Funny you should ask. I spent today in Zgorzelec (Poland)/Goerlitz (Germany), mostly on the German side, which happens to be the one with all the cobblestones. I opted to sleep in Zgorzelec for a couple of reasons but wouldn't generally recommend that approach. However, moving any sort of rolling bag to a hotel in the historic district of Gorlitz--which is expansive to say the least--would have been a nightmare. I had no luggage to deal with on the German side of the border and my feet were still extremely tired after the workout.

It should be noted that all cobblestones are not created equal. I'd describe Goerlitz as having a lot of cobble-boulders.

Another factor is whether the city in question has partly-normal sidewalks (good for peopLe with rolling bags), and whether such beautiful pavement is usurped by sidewalk cafes so that the tourist has to walk in the cobbled pedestrianized street. (Looking at you, Gdansk.)

Posted by
1884 posts

This is interesting. From your responses, it appears that Europe has many streets that resemble test tracks for car tire research. I'll have to check out Bruges online, because it's on my travel bucket list.

Posted by
9106 posts

resemble test tracks for car tire research

Strut and shock absorber research would be a better comparison.

Posted by
2529 posts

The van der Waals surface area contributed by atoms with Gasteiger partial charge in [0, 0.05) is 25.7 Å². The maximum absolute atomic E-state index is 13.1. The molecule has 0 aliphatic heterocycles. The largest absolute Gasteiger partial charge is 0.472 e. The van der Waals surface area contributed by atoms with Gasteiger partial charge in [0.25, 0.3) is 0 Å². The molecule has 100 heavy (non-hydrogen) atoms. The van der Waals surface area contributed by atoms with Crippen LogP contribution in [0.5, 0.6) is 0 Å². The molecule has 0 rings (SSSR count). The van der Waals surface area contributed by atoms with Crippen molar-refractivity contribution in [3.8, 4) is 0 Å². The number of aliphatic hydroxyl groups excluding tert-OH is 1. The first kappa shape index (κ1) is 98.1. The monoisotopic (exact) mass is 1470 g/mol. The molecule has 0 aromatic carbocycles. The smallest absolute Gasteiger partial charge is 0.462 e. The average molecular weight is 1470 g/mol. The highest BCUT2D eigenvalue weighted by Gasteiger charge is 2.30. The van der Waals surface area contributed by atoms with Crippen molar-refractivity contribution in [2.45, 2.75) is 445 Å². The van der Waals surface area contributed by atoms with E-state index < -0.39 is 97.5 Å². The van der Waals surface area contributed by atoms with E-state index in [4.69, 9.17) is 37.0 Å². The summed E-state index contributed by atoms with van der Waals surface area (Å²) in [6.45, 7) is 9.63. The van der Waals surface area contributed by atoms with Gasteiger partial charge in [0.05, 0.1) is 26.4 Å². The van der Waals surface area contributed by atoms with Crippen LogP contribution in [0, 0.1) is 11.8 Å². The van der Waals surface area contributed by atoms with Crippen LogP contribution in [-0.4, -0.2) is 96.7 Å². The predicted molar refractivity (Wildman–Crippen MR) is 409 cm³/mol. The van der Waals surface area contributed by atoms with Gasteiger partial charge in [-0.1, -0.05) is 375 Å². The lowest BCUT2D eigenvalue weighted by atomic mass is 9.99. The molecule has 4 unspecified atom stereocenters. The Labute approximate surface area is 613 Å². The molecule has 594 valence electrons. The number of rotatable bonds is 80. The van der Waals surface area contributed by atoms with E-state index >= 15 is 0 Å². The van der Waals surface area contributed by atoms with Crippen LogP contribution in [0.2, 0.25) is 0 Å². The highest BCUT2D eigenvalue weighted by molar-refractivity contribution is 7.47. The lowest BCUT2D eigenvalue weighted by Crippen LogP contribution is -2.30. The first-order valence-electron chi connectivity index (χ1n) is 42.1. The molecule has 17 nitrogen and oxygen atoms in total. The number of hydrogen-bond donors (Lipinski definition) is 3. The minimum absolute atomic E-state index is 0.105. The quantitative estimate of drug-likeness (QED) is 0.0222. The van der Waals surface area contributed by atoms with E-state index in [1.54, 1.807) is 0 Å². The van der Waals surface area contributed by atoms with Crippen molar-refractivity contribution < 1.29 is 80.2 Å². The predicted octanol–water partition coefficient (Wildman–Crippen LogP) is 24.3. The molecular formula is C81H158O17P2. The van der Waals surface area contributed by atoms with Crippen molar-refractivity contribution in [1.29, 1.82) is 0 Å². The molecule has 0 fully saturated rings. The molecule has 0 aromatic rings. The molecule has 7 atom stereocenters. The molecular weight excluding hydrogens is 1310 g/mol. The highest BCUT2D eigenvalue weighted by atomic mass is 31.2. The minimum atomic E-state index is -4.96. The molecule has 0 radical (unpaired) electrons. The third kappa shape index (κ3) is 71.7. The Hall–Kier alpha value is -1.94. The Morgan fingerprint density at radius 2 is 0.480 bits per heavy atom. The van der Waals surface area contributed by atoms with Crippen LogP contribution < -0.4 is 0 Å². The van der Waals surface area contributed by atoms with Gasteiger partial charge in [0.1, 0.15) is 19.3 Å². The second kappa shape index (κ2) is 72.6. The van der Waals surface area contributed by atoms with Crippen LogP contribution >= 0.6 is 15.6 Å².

Mentioning that I pack very light was not meant to be part of a contest nor seeking bragging rights of any sort. Rather, it's a simple statement that it is possible to pack light for international trips and that's my style developed over many work and pleasure trips. Carefully selecting items of clothing, etc., yet including all required items to match itineraries and being cognizant of potential weather issues is my process. A relative of mind surely thinks a slot at the state's psychiatric hospital is where I belong given my packing choices. So what? Follow travel schemes that are best for you.

Posted by
6788 posts

Cobblestones, overblown? Tell that to the people (including my wife) that I saw who took a spill on cobblestoned streets while dragging wheelie bags in Krakow and Warsaw a few days ago.

Posted by
5697 posts

I'll see your cobblestones and raise to -- gravel paths. Little wheels didn't turn on gravel, just dragged through (leaving slide marks.) Big-wheel two-wheelers work better for me, although I love how the spinners carry all the weight on slick airport and train station floors.

Posted by
476 posts

I took a tumble in Venice on cobblestone my new camera went flying. Somehow my DH was able to find the bits in the stones so we could put it back together and by some miracle of the cobblestone gods it still worked. We did not have luggage with us at the time but it would not have been a pretty picture as I was flat on the ground.

Posted by
1194 posts

it appears that Europe has many streets that resemble test tracks for car tire research

When I did part of my engineering internship at the General Motors Proving Ground I found out there was a section called... Belgian Blocks.

Posted by
1878 posts

A lot depends on how you pack, your fitness/any mobility issues, and what type of cobblestones. The ones that are like round rocks pose the greatest challenge. The regular flat stone type that might be a little uneven are easier. I have never had cobblestone pavement be a serous issue on any of 18 trips to Europe, plus five or six more on business. I am a middle aged male, reasonably fit without mobility issues, your mileage may vary. The worst thing for me is walking on stone for ten to twelve hours a day, for days at a time, makes my feet hurt.